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Monday, October 7, 2013

Certificate of Public Advantage (COPA) Regulations

The Department of Health

Publishes Draft Certificate of Public Advantage (COPA) Regulations

As integration and collaboration among healthcare providers, payors and other healthcare entities increase due to state and federal healthcare reform initiatives, so too have significant concerns arisen among market participants relating to antitrust liability.   Examples of such collaborations could include: (1) the sharing, allocation or referral of patients, personnel, instructional programs, resources, facilities and equipment; (2) the implementation of clinical integration programs and payment mechanisms; (3) asset or stock acquisitions, mergers and joint ventures; and (4) joint negotiation efforts by providers against payors.  Depending on the facts, circumstances and relationship among the parties to such agreements, the participants may be susceptible to claims of anticompetitive conduct and/or violations of federal antitrust laws.

Federal antitrust case law provides for a “state action immunity” for certain transactions that potentially have an anticompetitive effect, provided that: (i) there is a clearly articulated state policy to immunize from federal antitrust laws transactions of the type being undertaken, and (ii) the state will engage in active supervision of the transaction.  In 2011, New York Public Health Law (“PHL”) §2999-aa codified New York’s clear state policy to immunize certain healthcare transactions from state and federal antitrust laws, and set forth a framework for government involvement in efforts by separate healthcare entities to work collaboratively in negotiations with payors without running afoul of the antitrust laws.

On September 18, 2013, the New York State Department of Health (“DOH”) took the next step by publishing proposed certificate of public advantage (“COPA”) regulations.  The proposed regulations would permit healthcare providers to apply to DOH for a COPA, in order to immunize a broad range of collaborative activities.  The DOH, along with the Attorney General and the Public Health and Health Planning Council, would then weigh the potential benefits of the proposed collaborative activity against the potential disadvantages.  In making such determination, the DOH may consider several factors, including: (1) the financial condition of the participants; (2) market conditions; (3) potential for the preservation of services, improved access and quality of care, improved efficiencies and reduced cost; (4) reduced competition and increased market power; and (5) whether alternatives could achieve similar benefits with less impact on competition.  If a COPA is issued to the applicant, it would include any conditions that the DOH deems appropriate to ensure compliance with PHL §2999-aa.  COPA recipients will remain under the active supervision of the DOH.  The proposed regulations are now in a 45-day public comment period.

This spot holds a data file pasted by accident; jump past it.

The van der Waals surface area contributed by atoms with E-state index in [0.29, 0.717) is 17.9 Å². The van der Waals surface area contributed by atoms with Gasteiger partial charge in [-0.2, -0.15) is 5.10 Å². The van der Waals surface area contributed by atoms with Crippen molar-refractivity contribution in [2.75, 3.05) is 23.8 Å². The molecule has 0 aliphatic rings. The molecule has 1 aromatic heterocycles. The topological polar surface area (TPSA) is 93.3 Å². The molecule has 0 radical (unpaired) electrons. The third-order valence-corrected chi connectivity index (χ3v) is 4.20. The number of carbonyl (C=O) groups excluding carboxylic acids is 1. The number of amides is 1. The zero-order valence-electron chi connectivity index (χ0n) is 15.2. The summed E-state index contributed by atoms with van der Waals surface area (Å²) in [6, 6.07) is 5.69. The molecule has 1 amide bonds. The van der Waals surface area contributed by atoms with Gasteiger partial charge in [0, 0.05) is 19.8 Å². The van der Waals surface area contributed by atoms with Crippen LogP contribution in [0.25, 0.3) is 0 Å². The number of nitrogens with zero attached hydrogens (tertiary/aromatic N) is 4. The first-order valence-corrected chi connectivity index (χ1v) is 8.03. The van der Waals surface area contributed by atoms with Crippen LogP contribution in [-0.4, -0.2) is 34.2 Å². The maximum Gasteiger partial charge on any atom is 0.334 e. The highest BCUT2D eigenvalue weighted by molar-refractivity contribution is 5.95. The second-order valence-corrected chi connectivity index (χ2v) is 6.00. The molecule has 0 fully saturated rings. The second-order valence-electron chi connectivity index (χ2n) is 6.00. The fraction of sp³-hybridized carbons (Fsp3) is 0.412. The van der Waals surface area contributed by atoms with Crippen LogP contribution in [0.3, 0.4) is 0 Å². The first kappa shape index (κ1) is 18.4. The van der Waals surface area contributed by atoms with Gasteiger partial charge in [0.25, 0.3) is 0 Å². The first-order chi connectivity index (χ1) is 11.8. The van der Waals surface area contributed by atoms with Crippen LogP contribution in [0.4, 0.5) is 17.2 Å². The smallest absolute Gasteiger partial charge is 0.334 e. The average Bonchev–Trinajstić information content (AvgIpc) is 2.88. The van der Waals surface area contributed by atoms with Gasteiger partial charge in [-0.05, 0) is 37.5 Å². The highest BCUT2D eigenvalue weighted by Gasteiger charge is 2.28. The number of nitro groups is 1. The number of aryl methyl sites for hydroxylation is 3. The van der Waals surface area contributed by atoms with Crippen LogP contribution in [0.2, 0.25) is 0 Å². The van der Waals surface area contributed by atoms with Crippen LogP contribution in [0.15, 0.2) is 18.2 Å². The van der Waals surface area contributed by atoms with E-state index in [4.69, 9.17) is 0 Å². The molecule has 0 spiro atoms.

Antitrust enforcement is quite active in the healthcare industry.  The attorneys at Weiss, Zarett, Brofman & Sonnenklar, P.C., are familiar with antitrust issues, having litigated several federal antitrust cases in the healthcare industry.  Please contact us with any questions regarding this development, or to discuss any healthcare antitrust issues.


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